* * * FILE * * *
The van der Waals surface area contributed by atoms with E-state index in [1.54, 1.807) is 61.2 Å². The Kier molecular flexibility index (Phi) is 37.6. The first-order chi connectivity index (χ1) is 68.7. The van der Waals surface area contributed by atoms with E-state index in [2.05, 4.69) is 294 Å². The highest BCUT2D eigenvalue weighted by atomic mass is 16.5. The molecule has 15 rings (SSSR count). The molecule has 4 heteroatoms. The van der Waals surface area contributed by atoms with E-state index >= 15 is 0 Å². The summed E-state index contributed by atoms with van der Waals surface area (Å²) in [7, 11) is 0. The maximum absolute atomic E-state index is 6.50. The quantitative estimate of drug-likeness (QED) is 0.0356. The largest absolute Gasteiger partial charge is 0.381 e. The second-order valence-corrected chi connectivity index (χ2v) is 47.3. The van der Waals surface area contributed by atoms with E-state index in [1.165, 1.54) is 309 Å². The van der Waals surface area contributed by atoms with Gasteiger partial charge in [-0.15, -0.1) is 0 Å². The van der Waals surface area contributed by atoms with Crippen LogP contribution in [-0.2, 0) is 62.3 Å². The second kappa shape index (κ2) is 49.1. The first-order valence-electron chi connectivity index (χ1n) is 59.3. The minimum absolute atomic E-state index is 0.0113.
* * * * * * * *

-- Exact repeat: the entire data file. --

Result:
The van der Waals surface area contributed by atoms with E-state index in [1.54, 1.807) is 61.2 Å². The Kier molecular flexibility index (Phi) is 37.6. The first-order chi connectivity index (χ1) is 68.7. The van der Waals surface area contributed by atoms with E-state index in [2.05, 4.69) is 294 Å². The highest BCUT2D eigenvalue weighted by atomic mass is 16.5. The molecule has 15 rings (SSSR count). The molecule has 4 heteroatoms. The van der Waals surface area contributed by atoms with E-state index >= 15 is 0 Å². The summed E-state index contributed by atoms with van der Waals surface area (Å²) in [7, 11) is 0. The maximum absolute atomic E-state index is 6.50. The quantitative estimate of drug-likeness (QED) is 0.0356. The largest absolute Gasteiger partial charge is 0.381 e. The second-order valence-corrected chi connectivity index (χ2v) is 47.3. The van der Waals surface area contributed by atoms with E-state index in [1.165, 1.54) is 309 Å². The van der Waals surface area contributed by atoms with Gasteiger partial charge in [-0.15, -0.1) is 0 Å². The van der Waals surface area contributed by atoms with Crippen LogP contribution in [-0.2, 0) is 62.3 Å². The second kappa shape index (κ2) is 49.1. The first-order valence-electron chi connectivity index (χ1n) is 59.3. The minimum absolute atomic E-state index is 0.0113.